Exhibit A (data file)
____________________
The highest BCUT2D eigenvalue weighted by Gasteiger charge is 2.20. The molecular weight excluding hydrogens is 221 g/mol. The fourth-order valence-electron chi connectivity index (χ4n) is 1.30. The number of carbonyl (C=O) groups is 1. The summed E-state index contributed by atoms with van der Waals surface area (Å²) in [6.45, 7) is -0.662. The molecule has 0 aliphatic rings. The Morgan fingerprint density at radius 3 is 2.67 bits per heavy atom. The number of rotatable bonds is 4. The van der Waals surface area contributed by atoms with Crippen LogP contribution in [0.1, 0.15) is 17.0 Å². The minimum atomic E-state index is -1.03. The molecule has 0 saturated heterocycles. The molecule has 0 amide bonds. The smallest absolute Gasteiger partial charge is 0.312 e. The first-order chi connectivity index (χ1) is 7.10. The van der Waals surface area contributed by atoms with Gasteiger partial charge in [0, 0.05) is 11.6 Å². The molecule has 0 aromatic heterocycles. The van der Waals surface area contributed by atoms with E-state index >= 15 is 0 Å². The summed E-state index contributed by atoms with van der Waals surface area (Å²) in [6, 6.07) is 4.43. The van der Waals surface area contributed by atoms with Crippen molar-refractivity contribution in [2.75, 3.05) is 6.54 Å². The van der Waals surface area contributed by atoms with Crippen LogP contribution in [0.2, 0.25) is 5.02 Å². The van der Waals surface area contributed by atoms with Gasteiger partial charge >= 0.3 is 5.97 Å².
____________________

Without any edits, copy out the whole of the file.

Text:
The highest BCUT2D eigenvalue weighted by Gasteiger charge is 2.20. The molecular weight excluding hydrogens is 221 g/mol. The fourth-order valence-electron chi connectivity index (χ4n) is 1.30. The number of carbonyl (C=O) groups is 1. The summed E-state index contributed by atoms with van der Waals surface area (Å²) in [6.45, 7) is -0.662. The molecule has 0 aliphatic rings. The Morgan fingerprint density at radius 3 is 2.67 bits per heavy atom. The number of rotatable bonds is 4. The van der Waals surface area contributed by atoms with Crippen LogP contribution in [0.1, 0.15) is 17.0 Å². The minimum atomic E-state index is -1.03. The molecule has 0 saturated heterocycles. The molecule has 0 amide bonds. The smallest absolute Gasteiger partial charge is 0.312 e. The first-order chi connectivity index (χ1) is 7.10. The van der Waals surface area contributed by atoms with Gasteiger partial charge in [0, 0.05) is 11.6 Å². The molecule has 0 aromatic heterocycles. The van der Waals surface area contributed by atoms with E-state index >= 15 is 0 Å². The summed E-state index contributed by atoms with van der Waals surface area (Å²) in [6, 6.07) is 4.43. The van der Waals surface area contributed by atoms with Crippen molar-refractivity contribution in [2.75, 3.05) is 6.54 Å². The van der Waals surface area contributed by atoms with Crippen LogP contribution in [0.2, 0.25) is 5.02 Å². The van der Waals surface area contributed by atoms with Gasteiger partial charge >= 0.3 is 5.97 Å².